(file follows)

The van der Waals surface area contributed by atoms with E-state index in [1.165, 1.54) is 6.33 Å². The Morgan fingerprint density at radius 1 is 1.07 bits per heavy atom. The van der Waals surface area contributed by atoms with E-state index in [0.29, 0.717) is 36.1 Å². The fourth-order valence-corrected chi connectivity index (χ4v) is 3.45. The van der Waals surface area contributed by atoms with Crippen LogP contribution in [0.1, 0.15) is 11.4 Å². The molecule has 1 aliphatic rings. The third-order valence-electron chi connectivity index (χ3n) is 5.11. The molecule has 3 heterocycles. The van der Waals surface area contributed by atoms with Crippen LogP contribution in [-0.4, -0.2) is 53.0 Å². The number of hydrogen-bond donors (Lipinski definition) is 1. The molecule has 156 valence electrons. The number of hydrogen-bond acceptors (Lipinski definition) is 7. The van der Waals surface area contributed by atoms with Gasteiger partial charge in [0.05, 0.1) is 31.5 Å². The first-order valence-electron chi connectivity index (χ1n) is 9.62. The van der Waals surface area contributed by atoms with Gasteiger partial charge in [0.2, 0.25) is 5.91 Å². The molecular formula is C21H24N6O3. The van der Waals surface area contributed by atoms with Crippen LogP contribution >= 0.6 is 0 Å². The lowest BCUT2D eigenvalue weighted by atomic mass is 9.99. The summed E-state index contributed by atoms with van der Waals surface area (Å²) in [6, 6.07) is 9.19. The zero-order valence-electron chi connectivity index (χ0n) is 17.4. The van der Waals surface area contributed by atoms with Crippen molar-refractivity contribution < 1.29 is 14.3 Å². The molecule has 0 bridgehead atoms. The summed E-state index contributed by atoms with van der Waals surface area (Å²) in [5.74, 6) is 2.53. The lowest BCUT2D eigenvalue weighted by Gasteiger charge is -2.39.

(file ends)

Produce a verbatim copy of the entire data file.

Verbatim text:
The van der Waals surface area contributed by atoms with E-state index in [1.165, 1.54) is 6.33 Å². The Morgan fingerprint density at radius 1 is 1.07 bits per heavy atom. The van der Waals surface area contributed by atoms with E-state index in [0.29, 0.717) is 36.1 Å². The fourth-order valence-corrected chi connectivity index (χ4v) is 3.45. The van der Waals surface area contributed by atoms with Crippen LogP contribution in [0.1, 0.15) is 11.4 Å². The molecule has 1 aliphatic rings. The third-order valence-electron chi connectivity index (χ3n) is 5.11. The molecule has 3 heterocycles. The van der Waals surface area contributed by atoms with Crippen LogP contribution in [-0.4, -0.2) is 53.0 Å². The number of hydrogen-bond donors (Lipinski definition) is 1. The molecule has 156 valence electrons. The number of hydrogen-bond acceptors (Lipinski definition) is 7. The van der Waals surface area contributed by atoms with Gasteiger partial charge in [0.05, 0.1) is 31.5 Å². The first-order valence-electron chi connectivity index (χ1n) is 9.62. The van der Waals surface area contributed by atoms with Gasteiger partial charge in [0.2, 0.25) is 5.91 Å². The molecular formula is C21H24N6O3. The van der Waals surface area contributed by atoms with Crippen LogP contribution >= 0.6 is 0 Å². The lowest BCUT2D eigenvalue weighted by atomic mass is 9.99. The summed E-state index contributed by atoms with van der Waals surface area (Å²) in [6, 6.07) is 9.19. The zero-order valence-electron chi connectivity index (χ0n) is 17.4. The van der Waals surface area contributed by atoms with Crippen molar-refractivity contribution < 1.29 is 14.3 Å². The molecule has 0 bridgehead atoms. The summed E-state index contributed by atoms with van der Waals surface area (Å²) in [5.74, 6) is 2.53. The lowest BCUT2D eigenvalue weighted by Gasteiger charge is -2.39.